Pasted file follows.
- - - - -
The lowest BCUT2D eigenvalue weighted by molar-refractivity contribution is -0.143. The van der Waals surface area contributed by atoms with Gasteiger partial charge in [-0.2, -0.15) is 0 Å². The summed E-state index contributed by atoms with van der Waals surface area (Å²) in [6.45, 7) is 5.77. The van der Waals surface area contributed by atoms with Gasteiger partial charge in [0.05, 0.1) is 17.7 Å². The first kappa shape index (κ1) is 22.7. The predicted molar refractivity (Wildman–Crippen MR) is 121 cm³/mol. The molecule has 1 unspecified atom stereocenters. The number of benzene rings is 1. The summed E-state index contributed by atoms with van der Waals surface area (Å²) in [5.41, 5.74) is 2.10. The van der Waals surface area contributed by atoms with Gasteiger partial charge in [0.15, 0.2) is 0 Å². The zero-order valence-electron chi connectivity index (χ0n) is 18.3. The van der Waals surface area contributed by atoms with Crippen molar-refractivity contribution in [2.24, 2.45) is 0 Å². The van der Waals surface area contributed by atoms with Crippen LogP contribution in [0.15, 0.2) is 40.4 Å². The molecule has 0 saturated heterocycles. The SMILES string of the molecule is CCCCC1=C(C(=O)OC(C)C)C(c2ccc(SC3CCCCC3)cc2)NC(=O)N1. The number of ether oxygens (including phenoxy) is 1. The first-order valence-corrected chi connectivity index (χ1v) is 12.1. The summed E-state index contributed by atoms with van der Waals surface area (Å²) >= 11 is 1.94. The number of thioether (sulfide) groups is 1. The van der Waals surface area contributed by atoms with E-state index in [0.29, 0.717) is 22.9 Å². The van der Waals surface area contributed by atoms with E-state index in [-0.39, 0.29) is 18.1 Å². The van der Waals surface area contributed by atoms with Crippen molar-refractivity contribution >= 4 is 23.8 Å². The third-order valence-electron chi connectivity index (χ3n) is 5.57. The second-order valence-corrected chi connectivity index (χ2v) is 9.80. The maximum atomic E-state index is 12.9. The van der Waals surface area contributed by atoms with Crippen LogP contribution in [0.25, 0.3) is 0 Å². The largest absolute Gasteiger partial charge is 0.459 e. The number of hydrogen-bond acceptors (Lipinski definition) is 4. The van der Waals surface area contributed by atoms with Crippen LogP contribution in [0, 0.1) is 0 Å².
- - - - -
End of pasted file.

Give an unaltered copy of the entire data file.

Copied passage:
The lowest BCUT2D eigenvalue weighted by molar-refractivity contribution is -0.143. The van der Waals surface area contributed by atoms with Gasteiger partial charge in [-0.2, -0.15) is 0 Å². The summed E-state index contributed by atoms with van der Waals surface area (Å²) in [6.45, 7) is 5.77. The van der Waals surface area contributed by atoms with Gasteiger partial charge in [0.05, 0.1) is 17.7 Å². The first kappa shape index (κ1) is 22.7. The predicted molar refractivity (Wildman–Crippen MR) is 121 cm³/mol. The molecule has 1 unspecified atom stereocenters. The number of benzene rings is 1. The summed E-state index contributed by atoms with van der Waals surface area (Å²) in [5.41, 5.74) is 2.10. The van der Waals surface area contributed by atoms with Gasteiger partial charge in [0.15, 0.2) is 0 Å². The zero-order valence-electron chi connectivity index (χ0n) is 18.3. The van der Waals surface area contributed by atoms with Crippen molar-refractivity contribution in [2.24, 2.45) is 0 Å². The van der Waals surface area contributed by atoms with Crippen LogP contribution in [0.15, 0.2) is 40.4 Å². The molecule has 0 saturated heterocycles. The SMILES string of the molecule is CCCCC1=C(C(=O)OC(C)C)C(c2ccc(SC3CCCCC3)cc2)NC(=O)N1. The number of ether oxygens (including phenoxy) is 1. The first-order valence-corrected chi connectivity index (χ1v) is 12.1. The summed E-state index contributed by atoms with van der Waals surface area (Å²) >= 11 is 1.94. The number of thioether (sulfide) groups is 1. The van der Waals surface area contributed by atoms with E-state index in [0.29, 0.717) is 22.9 Å². The van der Waals surface area contributed by atoms with E-state index in [-0.39, 0.29) is 18.1 Å². The van der Waals surface area contributed by atoms with Crippen molar-refractivity contribution >= 4 is 23.8 Å². The third-order valence-electron chi connectivity index (χ3n) is 5.57. The second-order valence-corrected chi connectivity index (χ2v) is 9.80. The maximum atomic E-state index is 12.9. The van der Waals surface area contributed by atoms with Crippen LogP contribution in [0.25, 0.3) is 0 Å². The largest absolute Gasteiger partial charge is 0.459 e. The number of hydrogen-bond acceptors (Lipinski definition) is 4. The van der Waals surface area contributed by atoms with Crippen LogP contribution in [0, 0.1) is 0 Å².